As a “Just one more chapter. Wait, just one more chapter,” kind of reader, Gillian Flynn’s messed up mystery — is this a mystery? — Gone Girl was a disaster for me.
Among the skills Flynn unleashes on the world with this novel is the ability to cliff hang better than an LOL Cat. Not in that hokey, contrived way where you can actually hear the ominous “duh duh dun” and someone breaks the fourth wall to raise a single eyebrow. Her chapter endings are a careful touch. They almost feel on accident. You’ll shake your head, chuckle and mumble “Why you old dirty dog” and then start slicing and dicing at your morning routine to find ways to compensate for the late nights.
The story opens with Nick Dunne considering the size and shape of his wife Amy’s head. He grudgingly gets out of bed, wanders into the kitchen and she turns to him beaming: She’s made crepes to celebrate their fifth anniversary. A scene later he gets a phone call at work. Something is amiss at Chez Dunne. The front door is wide open and the cat is on the porch. He goes home and finds Amy is MIA and there are signs of a struggle. An upturned ottoman, a broken coffee table.
As anyone who has ever read true crime or watched a “Lifetime Original Movie” knows, these situations tend to end with the husband being sent up the river. Nick, a good-looking former pop culture writer who gets canned because now there is the internet, has a hard time deflating suspicion. His face naturally bends to a creepy grin. He keeps referring to Amy in the past tense. And he’s got a bunch of secrets about the state of their rotting marriage, the kind of secrets that don’t stay secret long when a pretty blonde goes missing.
Amy’s side of the he said-she said is revealed in alternating chapters through diary entries that start when the two met while living in New York City. She uses a lot of exclamation points during this period, she coos and pets, and her version of the couple isn’t syncing up with where they seem to be now. Or, at least, where they seemed to be on the morning of the incident.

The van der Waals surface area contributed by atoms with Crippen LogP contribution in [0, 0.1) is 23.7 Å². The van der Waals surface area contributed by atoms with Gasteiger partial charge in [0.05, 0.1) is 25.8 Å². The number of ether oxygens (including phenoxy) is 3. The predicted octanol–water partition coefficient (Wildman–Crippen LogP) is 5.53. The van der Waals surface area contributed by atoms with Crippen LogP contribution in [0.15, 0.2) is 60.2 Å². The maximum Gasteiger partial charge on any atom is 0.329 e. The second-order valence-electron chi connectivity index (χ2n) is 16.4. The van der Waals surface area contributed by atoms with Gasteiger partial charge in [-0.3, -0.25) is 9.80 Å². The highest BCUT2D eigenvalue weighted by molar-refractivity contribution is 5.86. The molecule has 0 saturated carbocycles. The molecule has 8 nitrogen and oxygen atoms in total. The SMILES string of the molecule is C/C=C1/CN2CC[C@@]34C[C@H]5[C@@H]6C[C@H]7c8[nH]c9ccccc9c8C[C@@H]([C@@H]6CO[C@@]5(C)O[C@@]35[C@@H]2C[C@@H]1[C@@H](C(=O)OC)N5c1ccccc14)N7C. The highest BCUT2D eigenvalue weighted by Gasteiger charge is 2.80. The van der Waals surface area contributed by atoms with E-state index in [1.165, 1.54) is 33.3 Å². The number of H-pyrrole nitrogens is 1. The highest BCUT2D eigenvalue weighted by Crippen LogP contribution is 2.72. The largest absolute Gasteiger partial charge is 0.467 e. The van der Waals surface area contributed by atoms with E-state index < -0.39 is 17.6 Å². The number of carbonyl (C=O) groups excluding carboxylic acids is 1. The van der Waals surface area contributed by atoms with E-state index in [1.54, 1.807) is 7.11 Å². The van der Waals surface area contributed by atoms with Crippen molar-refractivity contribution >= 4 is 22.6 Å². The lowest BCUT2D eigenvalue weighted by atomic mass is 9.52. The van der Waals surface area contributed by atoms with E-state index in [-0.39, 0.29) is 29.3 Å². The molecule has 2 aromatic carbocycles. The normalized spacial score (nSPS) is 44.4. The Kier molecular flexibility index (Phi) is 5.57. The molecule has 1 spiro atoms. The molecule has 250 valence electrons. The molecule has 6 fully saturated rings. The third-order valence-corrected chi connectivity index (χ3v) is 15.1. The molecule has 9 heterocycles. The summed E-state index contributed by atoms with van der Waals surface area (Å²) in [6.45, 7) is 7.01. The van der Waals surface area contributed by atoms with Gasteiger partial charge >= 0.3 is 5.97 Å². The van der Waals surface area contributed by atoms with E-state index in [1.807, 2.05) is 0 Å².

Amy is hyper-educated and also a writer, the only child of a long happily married couple who have used a sanitized version of her as the main character in a series of books called Amazing Amy. She also loses her job (again with the dang internet) — though she has a trust fund — and the two end up returning to Nick’s hometown in Missouri to care for his sick mom. It’s not like they had anything else going on. Amy, born and raised in New York, was reluctant to make this move. Nick adapts quickly, using the aforementioned trust fund — with permission — to open a bar with his sister Margo.
Flynn’s principal characters are monsters, both in their own special ways. Nick is self-centered and a huge fan of the path of least resistance; Amy is a condescending nightmare full of generalizations about people from the Midwest and not at all remorseful about her desire to always win and make people envy her. As soon as Flynn builds your sympathy for one, she rips at the marionette strings and makes you feel for the other one. Then you hate them both. Then you love how much you hate them, which means you’ve developed an affinity for them. Repeat.
And … that’s all I’ll say.
Except this: Gone Girl is great. And not in a “Yeah, it’s great, it’s great,” distracted, looking over your shoulder at who else is walking in the front door “It’s great.” It’s really, really, really great. It’s that successful summer blockbuster that turns out even better than the trailer hinted. If it isn’t the best book from 2012, it’s definitely the one that will stay with me the longest.
A few times I closed my eyes and crossed my fingers and hoped Flynn wouldn’t break it. That the next chapter would be as fun as the one before it. It always was. Forgive me for not trusting her. It’s just that I don’t remember a lick about the other book by her that I read, not even what it was called.
This one is the homer. It’s funny. It speaks to everything from relationships to the importance of a good public relations squad in times of public tribulations to apocalypse created by the internet. But mostly it’s clever, so clever.